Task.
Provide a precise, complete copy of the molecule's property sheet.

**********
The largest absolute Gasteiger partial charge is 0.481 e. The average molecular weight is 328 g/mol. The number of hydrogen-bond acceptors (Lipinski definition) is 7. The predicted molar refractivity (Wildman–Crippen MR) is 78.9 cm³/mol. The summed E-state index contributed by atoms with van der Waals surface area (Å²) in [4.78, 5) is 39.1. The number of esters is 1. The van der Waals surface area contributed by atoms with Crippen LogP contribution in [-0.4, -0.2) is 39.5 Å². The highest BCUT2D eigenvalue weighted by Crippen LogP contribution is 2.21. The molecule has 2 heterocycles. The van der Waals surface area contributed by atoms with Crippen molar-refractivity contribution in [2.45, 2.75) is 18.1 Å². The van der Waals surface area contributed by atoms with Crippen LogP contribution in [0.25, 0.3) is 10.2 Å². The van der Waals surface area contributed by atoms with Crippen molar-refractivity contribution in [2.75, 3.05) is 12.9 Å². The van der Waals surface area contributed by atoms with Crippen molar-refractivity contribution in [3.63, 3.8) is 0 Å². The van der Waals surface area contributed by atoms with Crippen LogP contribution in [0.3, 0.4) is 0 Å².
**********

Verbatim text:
The largest absolute Gasteiger partial charge is 0.481 e. The average molecular weight is 328 g/mol. The number of hydrogen-bond acceptors (Lipinski definition) is 7. The predicted molar refractivity (Wildman–Crippen MR) is 78.9 cm³/mol. The summed E-state index contributed by atoms with van der Waals surface area (Å²) in [4.78, 5) is 39.1. The number of esters is 1. The van der Waals surface area contributed by atoms with Crippen LogP contribution in [-0.4, -0.2) is 39.5 Å². The highest BCUT2D eigenvalue weighted by Crippen LogP contribution is 2.21. The molecule has 2 heterocycles. The van der Waals surface area contributed by atoms with Crippen molar-refractivity contribution in [2.45, 2.75) is 18.1 Å². The van der Waals surface area contributed by atoms with Crippen LogP contribution in [0.25, 0.3) is 10.2 Å². The van der Waals surface area contributed by atoms with Crippen molar-refractivity contribution in [2.75, 3.05) is 12.9 Å². The van der Waals surface area contributed by atoms with Crippen molar-refractivity contribution in [3.63, 3.8) is 0 Å². The van der Waals surface area contributed by atoms with Crippen LogP contribution in [0.3, 0.4) is 0 Å².